Thursday, November 18, 2004

Trinity -- family, garden, animals

I've mentioned before our penchant for bottom feeder cars. I haven't mentioned the unique perspective to be gained from sitting on top of a behemouth (if 2WD) Suburban. That's where eldest (12 yo) was when the husband drove up. Husband's truck is a piece of sh*t and only locks in park on the third shove. Yesterday it was the sixth shove. When husband emerged from truck, eldest observed, "I thought the truck was going down and you were going to have to 'Abandon truck!'". Husband acknowledged this with a bit of pirate talk. Eldest continued, "Ah, but if you were a good Daddy you would go down with the truck! Har!"

Ok, so maybe that loses some of its humor and charm in its translation to blog-eze. I was amused and charmed by it, and so was the husband/father.

It has frosted here several days, and been down in the high 20s several nights. The pumpkins take on an incredibly bright glow when frosted upon. Some of them, and most of the cushaws, have developed soft spots. This means they won't store for winter food. So husband brought them up and has been cutting them up, peeling them, saving seed, and beginning to cook the meat of the squash down. This we freeze to later be fried up savory (olive oil, butter, sage, often with onions), cooked casserole style sweet, or made into squash (pumpkin) pies.

We also finished looking into (and robbing and medicating) the bees and the news is not so good. The two hives we robbed and treated the other day were the strongest. We knew one was dead but it turns out three are dead and one probably won't survive the winter even with diligent feeding. That's still four though. Since husband will be home this coming year, perhaps we will do better. Bees really need to be worked more often than we've been able to do it.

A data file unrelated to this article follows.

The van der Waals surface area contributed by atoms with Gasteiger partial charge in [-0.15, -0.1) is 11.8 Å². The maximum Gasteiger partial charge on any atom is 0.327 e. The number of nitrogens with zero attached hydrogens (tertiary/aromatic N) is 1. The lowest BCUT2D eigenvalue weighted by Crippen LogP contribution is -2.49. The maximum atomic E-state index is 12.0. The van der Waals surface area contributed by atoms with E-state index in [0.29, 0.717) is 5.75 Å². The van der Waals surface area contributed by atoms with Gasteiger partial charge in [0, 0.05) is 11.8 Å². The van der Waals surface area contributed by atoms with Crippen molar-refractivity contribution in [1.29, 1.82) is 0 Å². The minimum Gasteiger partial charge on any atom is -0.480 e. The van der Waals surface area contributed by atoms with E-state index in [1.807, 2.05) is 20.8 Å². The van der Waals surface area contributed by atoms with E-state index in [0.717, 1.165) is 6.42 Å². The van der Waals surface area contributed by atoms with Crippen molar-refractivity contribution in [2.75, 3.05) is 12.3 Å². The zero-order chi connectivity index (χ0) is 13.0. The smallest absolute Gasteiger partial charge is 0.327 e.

I've always been really attracted to having lots of bees: they make you think about what is a "being" and what IS "being" in a whole different way. The individual bees are more like cells than beings, and the hive as a whole is AN animal (so maybe we are like cells in the cosmic being-ness).

Individual bees have 16 brain cells. No joke. Really. 16. And you know that thing about bumble bees being too heavy to fly? Well, honeybees don't have enough brain cells to do the things they do, like dance to communicate the location and type of flowers they will next work, but still they do it. One hypothesis is that they think in 6 dimensions whereas we just have three normally, four if you count time (another illusion). It is difficult to even think what it might mean to think in 6 dimensions but I figure it is something like being able to switch to different bases in math although that is probably a pretty poor analogy.

In case you are rusty on base systems, 10 is the one we are most familiar with but so many others are common: 2 for binary, 8 for music, 12 for cases and grosses (a gross is 100 in a base 12), 16 for computers. The Celts, Mayans and many other civilizations used a base of 20 which is why in France today everything is a score although of course we are boycotting everything French so I'm not sure if we can still keep score.

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